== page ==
IDEAS home Printed from https://ideas.repec.org/p/upf/upfgen/1299.html
   My bibliography  Save this paper

Rules or consequences? The role of ethical mindsets in moral dynamics

Author

Abstract

Recent research on the dynamics of moral behavior has documented two contrasting phenomena - moral consistency and moral balancing. Moral balancing refers to the phenomenon whereby behaving (un)ethically decreases the likelihood of doing so again at a later time. Moral consistency describes the opposite pattern - engaging in (un)ethical behavior increases the likelihood of doing so later on. Three studies support the hypothesis that individuals' ethical mindset (i.e., outcome-based versus rule-based) moderates the impact of an initial (un)ethical act on the likelihood of behaving ethically in a subsequent occasion. More specifically, an outcome-based mindset facilitates moral balancing and a rule-based mindset facilitates moral consistency.

Suggested Citation

  • Michael Bashshur & Gert Cornelissen & Marc Le Menestrel & Julian Rode, 2012. "Rules or consequences? The role of ethical mindsets in moral dynamics," Economics Working Papers 1299, Department of Economics and Business, Universitat Pompeu Fabra.
  • Handle: RePEc:upf:upfgen:1299
    as

    Download full text from publisher

    File URL: https://econ-papers.upf.edu/papers/1299.pdf
    File Function: Whole Paper
    Download Restriction: no

    Other versions of this item:

    References listed on IDEAS

    as
    1. Nina Mazar & Dan Ariely, 2006. "Dishonesty in everyday life and its policy implications," Working Papers 06-3, Federal Reserve Bank of Boston.
    Full references (including those not matched with items on IDEAS)

    Citations

    Citations are extracted by the CitEc Project, subscribe to its RSS feed for this item.
    as


    Cited by:

    1. Ploner, Matteo & Regner, Tobias, 2013. "Self-image and moral balancing: An experimental analysis," Journal of Economic Behavior & Organization, Elsevier, vol. 93(C), pages 374-383.
    2. Ek, Claes, 2015. "Prosocial Behavior and Policy Spillovers: A Multi-Activity Approach," Working Papers 2015:26, Lund University, Department of Economics, revised 11 Sep 2017.
    3. Ostermaier, Andreas & Uhl, Matthias, 2017. "Spot On For Liars! How Public Scrutiny Influences Ethical Behavior," Annual Conference 2017 (Vienna): Alternative Structures for Money and Banking 168167, Verein für Socialpolitik / German Economic Association.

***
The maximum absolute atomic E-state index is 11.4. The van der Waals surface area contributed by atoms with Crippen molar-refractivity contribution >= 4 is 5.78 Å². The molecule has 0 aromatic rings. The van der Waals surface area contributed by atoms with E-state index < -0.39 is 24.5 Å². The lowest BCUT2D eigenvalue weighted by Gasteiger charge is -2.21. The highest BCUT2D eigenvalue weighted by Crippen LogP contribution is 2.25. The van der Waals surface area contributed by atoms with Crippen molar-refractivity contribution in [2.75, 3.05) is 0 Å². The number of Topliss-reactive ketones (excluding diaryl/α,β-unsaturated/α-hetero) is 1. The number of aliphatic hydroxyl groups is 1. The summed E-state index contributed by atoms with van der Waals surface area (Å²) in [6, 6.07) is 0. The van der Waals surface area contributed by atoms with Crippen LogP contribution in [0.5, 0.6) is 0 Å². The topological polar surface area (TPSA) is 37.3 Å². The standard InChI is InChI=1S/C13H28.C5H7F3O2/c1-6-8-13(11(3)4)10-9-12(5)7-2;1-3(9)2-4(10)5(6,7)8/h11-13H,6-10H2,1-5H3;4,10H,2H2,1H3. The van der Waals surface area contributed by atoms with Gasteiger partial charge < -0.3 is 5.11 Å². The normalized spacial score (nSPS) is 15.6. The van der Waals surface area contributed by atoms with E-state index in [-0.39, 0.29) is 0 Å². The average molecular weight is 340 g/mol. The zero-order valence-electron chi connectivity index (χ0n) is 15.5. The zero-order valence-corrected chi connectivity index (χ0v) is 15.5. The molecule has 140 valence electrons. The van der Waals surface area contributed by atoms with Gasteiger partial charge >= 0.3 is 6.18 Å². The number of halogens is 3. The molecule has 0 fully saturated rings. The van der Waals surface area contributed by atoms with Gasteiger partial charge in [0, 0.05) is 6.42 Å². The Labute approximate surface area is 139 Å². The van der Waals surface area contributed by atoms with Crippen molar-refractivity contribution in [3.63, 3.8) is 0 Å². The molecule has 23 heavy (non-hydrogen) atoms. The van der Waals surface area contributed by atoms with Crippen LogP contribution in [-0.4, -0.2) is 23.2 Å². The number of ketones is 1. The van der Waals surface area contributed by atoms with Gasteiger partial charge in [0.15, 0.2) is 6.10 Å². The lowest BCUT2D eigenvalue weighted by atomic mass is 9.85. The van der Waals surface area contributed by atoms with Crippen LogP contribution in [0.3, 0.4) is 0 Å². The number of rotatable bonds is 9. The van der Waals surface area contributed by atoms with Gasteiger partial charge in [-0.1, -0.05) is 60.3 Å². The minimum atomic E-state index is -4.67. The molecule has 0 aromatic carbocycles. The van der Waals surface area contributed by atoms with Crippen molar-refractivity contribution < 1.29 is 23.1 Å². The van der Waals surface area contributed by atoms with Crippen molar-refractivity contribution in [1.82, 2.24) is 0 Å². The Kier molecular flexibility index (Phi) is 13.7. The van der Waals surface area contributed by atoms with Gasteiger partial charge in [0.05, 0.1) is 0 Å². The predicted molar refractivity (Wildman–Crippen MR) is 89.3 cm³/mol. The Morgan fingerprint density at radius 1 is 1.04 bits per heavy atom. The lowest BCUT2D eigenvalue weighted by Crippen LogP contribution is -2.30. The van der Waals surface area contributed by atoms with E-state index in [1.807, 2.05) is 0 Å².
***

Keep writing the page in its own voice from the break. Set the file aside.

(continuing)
4. Hannes Rusch, 2015. "Do Bankers Have Deviant Moral Attitudes? ?Negative Results from a Tentative Survey," Rationality, Markets and Morals, Frankfurt School Verlag, Frankfurt School of Finance & Management, vol. 6(92), January.
    5. Gallier, Carlo & Reif, Christiane & Römer, Daniel, 2015. "Consistent or balanced? On the dynamics of voluntary contributions," ZEW Discussion Papers 14-060 [rev.], ZEW - Zentrum für Europäische Wirtschaftsforschung / Center for European Economic Research.
    6. Paul Dolan & Matteo M. Galizzi, 2014. "Because I'm Worth It: A Lab-Field Experiment on the Spillover Effects of Incentives in Health," CEP Discussion Papers dp1286, Centre for Economic Performance, LSE.
    7. repec:spr:manrev:v:67:y:2017:i:4:d:10.1007_s11301-017-0128-0 is not listed on IDEAS
    8. Clot, Sophie & Grolleau, Gilles & Ibanez, Lisette, 2014. "Smug Alert! Exploring self-licensing behavior in a cheating game," Economics Letters, Elsevier, vol. 123(2), pages 191-194.
    9. Dolan, Paul & Galizzi, Matteo M., 2015. "Like ripples on a pond: Behavioral spillovers and their implications for research and policy," Journal of Economic Psychology, Elsevier, vol. 47(C), pages 1-16.
    10. Gallier, Carlo & Reif, Christiane & Römer, Daniel, 2014. "Consistent or balanced? On the dynamics of voluntary contributions," ZEW Discussion Papers 14-060, ZEW - Zentrum für Europäische Wirtschaftsforschung / Center for European Economic Research.

    More about this item

    Keywords

    moral balancing; moral consistency; ethical mindsets; ethical behavior;

    JEL classification:

    • C91 - Mathematical and Quantitative Methods - - Design of Experiments - - - Laboratory, Individual Behavior
    • D03 - Microeconomics - - General - - - Behavioral Microeconomics: Underlying Principles

    NEP fields

    This paper has been announced in the following NEP Reports:

    Statistics

    Access and download statistics

    Corrections

    All material on this site has been provided by the respective publishers and authors. You can help correct errors and omissions. When requesting a correction, please mention this item's handle: RePEc:upf:upfgen:1299. See general information about how to correct material in RePEc.

    For technical questions regarding this item, or to correct its authors, title, abstract, bibliographic or download information, contact: (). General contact details of provider: http://www.econ.upf.edu/ .

    If you have authored this item and are not yet registered with RePEc, we encourage you to do it here. This allows to link your profile to this item. It also allows you to accept potential citations to this item that we are uncertain about.

    If CitEc recognized a reference but did not link an item in RePEc to it, you can help with this form .

    If you know of missing items citing this one, you can help us creating those links by adding the relevant references in the same way as above, for each refering item. If you are a registered author of this item, you may also want to check the "citations" tab in your RePEc Author Service profile, as there may be some citations waiting for confirmation.

    Please note that corrections may take a couple of weeks to filter through the various RePEc services.

    IDEAS is a RePEc service hosted by the Research Division of the Federal Reserve Bank of St. Louis . RePEc uses bibliographic data supplied by the respective publishers.